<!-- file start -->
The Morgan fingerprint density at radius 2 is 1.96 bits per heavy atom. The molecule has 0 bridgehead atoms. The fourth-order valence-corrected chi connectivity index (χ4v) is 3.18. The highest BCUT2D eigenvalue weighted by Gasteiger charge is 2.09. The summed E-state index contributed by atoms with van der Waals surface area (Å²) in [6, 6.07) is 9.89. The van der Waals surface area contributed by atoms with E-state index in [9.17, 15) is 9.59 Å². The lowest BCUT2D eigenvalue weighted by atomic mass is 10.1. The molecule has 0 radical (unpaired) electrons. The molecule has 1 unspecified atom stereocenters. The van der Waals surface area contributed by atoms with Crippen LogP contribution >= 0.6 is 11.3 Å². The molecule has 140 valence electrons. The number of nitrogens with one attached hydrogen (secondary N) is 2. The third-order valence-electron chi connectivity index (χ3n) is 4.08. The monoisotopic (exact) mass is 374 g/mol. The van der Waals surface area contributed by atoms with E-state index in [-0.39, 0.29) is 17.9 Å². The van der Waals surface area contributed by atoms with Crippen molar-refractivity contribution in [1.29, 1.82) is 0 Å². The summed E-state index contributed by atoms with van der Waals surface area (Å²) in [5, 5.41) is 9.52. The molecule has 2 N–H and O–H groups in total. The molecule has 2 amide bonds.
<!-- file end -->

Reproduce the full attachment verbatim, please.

The Morgan fingerprint density at radius 2 is 1.96 bits per heavy atom. The molecule has 0 bridgehead atoms. The fourth-order valence-corrected chi connectivity index (χ4v) is 3.18. The highest BCUT2D eigenvalue weighted by Gasteiger charge is 2.09. The summed E-state index contributed by atoms with van der Waals surface area (Å²) in [6, 6.07) is 9.89. The van der Waals surface area contributed by atoms with E-state index in [9.17, 15) is 9.59 Å². The lowest BCUT2D eigenvalue weighted by atomic mass is 10.1. The molecule has 0 radical (unpaired) electrons. The molecule has 1 unspecified atom stereocenters. The van der Waals surface area contributed by atoms with Crippen LogP contribution >= 0.6 is 11.3 Å². The molecule has 140 valence electrons. The number of nitrogens with one attached hydrogen (secondary N) is 2. The third-order valence-electron chi connectivity index (χ3n) is 4.08. The monoisotopic (exact) mass is 374 g/mol. The van der Waals surface area contributed by atoms with E-state index in [-0.39, 0.29) is 17.9 Å². The van der Waals surface area contributed by atoms with Crippen molar-refractivity contribution in [1.29, 1.82) is 0 Å². The summed E-state index contributed by atoms with van der Waals surface area (Å²) in [5, 5.41) is 9.52. The molecule has 2 N–H and O–H groups in total. The molecule has 2 amide bonds.